LAS VEGAS (KTNV) — Las Vegas is one of the fastest-warming cities in the U.S., rising on average 5.6 degrees for the summer average temperature.
You can see and feel the changes over the years.
In 2020, the Las Vegas valley had 158 days where temperatures were higher than 90 degrees. That’s 27 degrees above the annual average.
So far this year we’ve hit 57 days over 90 degrees and it’s only the beginning of July.
The city’s all-time high-temperature record is 117º.
"With this heat event, in particular, why it’s more attention-grabbing is because the probability of reaching that [all-time record] is not a low chance," explained National Weather Service meteorologist Chelsea.
So we’re close. Saturday's forecast high is 116º.
There isn’t a simple direct cause for the increase in temperatures. There are many atmospheric and climate variables to consider. However, a top source is the urban heat island effect.
Development has increased rapidly over the past few decades and is on track to keep growing.
Other cities like Seattle, Denver, Washington, D.C, and Columbus are sometimes called urban deserts.
In Southern Nevada, we take that in a literal sense. In short, when you remove vegetation and replace it with concrete and asphalt, it causes these areas to absorb more heat instead of reflecting it.
This makes urban areas much warmer than surrounding more rural places. Removing vegetation in an area lowers the amount of shading and water evaporation from soil and leaves.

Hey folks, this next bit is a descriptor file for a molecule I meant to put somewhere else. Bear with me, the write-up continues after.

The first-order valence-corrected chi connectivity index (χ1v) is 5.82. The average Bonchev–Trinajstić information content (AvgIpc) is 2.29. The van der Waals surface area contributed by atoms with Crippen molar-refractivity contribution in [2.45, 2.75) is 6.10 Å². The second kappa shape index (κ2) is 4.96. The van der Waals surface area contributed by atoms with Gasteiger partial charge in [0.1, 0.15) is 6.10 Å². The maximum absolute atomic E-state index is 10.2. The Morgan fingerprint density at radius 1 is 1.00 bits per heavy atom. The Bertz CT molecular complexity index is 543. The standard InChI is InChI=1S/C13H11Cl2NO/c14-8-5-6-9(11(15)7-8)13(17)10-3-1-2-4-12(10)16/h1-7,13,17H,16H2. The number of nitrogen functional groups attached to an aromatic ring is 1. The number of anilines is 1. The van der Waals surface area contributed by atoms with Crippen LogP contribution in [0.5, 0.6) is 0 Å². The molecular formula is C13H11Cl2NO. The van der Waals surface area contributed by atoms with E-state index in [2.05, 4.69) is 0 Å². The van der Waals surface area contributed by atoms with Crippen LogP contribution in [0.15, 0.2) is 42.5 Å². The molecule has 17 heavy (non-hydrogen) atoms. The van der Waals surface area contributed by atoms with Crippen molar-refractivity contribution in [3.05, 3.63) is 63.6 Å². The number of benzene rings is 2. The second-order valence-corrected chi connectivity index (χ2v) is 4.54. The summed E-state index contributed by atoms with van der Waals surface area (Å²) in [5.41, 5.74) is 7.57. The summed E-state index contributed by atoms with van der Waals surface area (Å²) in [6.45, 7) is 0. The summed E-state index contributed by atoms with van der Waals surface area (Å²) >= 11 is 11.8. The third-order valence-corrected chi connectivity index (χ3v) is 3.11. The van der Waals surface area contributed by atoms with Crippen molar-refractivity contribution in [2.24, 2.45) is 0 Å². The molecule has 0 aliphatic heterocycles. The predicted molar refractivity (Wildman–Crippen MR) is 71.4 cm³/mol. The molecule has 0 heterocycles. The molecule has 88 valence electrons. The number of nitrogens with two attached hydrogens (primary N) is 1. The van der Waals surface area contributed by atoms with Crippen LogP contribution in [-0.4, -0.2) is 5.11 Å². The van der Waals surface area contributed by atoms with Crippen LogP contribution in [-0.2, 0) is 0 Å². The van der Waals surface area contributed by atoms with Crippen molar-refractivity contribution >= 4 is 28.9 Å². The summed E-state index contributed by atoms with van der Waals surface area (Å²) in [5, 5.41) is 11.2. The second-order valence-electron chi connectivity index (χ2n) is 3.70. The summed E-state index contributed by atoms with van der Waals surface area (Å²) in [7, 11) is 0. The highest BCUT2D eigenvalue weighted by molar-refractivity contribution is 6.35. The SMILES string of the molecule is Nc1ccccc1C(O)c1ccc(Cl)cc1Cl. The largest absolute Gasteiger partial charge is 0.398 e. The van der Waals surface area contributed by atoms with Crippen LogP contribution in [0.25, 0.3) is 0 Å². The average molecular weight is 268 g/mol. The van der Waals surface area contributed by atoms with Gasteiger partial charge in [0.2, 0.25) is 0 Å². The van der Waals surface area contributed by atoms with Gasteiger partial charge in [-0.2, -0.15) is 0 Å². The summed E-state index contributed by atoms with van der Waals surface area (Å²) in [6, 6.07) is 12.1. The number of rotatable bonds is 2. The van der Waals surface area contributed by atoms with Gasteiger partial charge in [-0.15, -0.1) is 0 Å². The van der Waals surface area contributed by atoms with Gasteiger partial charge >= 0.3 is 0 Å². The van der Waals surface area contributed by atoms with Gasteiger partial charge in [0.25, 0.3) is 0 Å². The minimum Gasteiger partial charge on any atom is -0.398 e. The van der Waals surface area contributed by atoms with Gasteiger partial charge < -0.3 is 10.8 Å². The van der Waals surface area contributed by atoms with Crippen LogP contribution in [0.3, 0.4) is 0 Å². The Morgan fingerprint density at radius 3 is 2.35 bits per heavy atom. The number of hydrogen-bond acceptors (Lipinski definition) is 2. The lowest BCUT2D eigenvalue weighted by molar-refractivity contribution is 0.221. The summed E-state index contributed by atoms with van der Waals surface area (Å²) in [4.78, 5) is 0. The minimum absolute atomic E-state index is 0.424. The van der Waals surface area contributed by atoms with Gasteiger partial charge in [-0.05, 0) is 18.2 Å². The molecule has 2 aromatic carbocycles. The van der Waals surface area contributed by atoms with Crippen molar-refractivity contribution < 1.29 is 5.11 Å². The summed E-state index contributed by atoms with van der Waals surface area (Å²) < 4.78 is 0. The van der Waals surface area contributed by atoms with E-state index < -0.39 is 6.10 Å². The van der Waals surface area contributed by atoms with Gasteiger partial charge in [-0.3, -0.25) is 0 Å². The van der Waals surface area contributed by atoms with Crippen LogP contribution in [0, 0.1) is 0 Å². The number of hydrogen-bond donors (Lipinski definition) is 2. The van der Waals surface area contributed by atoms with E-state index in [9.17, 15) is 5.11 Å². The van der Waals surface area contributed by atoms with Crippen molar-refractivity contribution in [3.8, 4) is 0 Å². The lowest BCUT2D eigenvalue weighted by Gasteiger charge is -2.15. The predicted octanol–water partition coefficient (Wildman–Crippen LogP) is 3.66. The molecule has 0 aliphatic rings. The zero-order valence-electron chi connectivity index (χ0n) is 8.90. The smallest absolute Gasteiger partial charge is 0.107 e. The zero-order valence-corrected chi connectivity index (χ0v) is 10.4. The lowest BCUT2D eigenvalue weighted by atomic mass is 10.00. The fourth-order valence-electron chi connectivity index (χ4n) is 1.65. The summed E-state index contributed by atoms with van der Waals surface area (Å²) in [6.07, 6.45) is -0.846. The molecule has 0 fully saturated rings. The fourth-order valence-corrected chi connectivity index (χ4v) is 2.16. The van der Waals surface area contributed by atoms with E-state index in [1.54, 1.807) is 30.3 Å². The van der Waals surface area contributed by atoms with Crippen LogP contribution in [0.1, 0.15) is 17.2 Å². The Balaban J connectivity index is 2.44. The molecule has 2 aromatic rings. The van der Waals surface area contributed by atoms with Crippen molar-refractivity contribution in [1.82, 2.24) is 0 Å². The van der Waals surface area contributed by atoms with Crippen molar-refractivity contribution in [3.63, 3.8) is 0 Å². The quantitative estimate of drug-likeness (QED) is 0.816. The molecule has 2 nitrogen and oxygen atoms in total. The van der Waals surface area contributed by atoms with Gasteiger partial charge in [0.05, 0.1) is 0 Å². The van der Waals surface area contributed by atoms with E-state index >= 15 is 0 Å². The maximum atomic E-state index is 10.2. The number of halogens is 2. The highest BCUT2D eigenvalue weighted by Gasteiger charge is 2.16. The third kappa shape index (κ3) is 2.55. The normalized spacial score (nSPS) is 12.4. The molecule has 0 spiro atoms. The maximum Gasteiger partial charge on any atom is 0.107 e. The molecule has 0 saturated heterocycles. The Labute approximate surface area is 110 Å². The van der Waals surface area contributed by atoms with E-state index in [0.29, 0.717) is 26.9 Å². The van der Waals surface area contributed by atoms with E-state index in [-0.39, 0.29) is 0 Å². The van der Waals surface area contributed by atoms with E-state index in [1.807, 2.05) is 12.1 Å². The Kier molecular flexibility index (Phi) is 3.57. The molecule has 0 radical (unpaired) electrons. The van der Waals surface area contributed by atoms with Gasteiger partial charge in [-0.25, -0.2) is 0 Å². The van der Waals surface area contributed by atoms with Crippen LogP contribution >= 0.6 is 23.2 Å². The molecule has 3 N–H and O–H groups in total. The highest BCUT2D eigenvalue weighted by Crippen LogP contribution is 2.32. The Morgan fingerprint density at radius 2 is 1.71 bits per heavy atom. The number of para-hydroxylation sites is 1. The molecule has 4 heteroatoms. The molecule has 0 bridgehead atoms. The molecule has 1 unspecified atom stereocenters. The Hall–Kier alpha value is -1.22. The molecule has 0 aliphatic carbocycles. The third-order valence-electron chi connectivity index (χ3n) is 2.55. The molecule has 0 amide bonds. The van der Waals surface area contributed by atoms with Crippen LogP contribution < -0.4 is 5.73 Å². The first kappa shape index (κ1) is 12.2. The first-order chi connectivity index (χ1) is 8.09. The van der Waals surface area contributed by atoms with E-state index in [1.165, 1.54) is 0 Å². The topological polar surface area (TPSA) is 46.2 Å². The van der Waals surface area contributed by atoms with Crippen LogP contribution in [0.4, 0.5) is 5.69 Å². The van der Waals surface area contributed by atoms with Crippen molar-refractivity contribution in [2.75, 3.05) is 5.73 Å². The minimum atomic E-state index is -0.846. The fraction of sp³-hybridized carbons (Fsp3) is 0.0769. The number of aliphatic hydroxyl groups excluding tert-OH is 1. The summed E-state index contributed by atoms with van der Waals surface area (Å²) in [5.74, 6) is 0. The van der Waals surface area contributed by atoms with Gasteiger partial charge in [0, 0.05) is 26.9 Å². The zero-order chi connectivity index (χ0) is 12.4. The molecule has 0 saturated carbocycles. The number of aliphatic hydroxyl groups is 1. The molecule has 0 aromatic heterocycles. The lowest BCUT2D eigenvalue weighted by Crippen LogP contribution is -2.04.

These heat effects can be seen drastically in the rise of warmer temperatures at night in Las Vegas.
"What the temperatures are normally for Las Vegas have risen considerably over the past 30 years," Peters told us.
The combination of this heat island effect, weather patterns, and the global mean temperature rising all contribute to longer and more intense heat here. This heat in turn has negative impacts like drought and poor air quality which have become major issues in Southern Nevada.
"Climate is knowing that it’s going to be hot in the summer. The day-to-day weather and how that weather pattern evolves and how hot it gets is when you are talking about the weather. They go hand in hand. The strength of these heat events happening more frequently is definitely a possibility because of the fact that our global temperatures are warming," said Peters.
Moms Clean Air Force is a national organization with more than 8,000 members in Nevada. Their mission is to fight for cleaner air and combat changes in the climate. These moms want to make the community more aware of the dangerous impacts this heatwave can have on families, especially children.
Moms Clean Air Force state coordinator Cinthia Moore told us, "I’m a mom of a 4-year-old. I grew up in Las Vegas and his childhood is completely different than mine."
While it was hot when Moore was younger, she says she didn’t have to worry so much about breathing issues but her son experiences breathing issues and has problems with the extreme heat.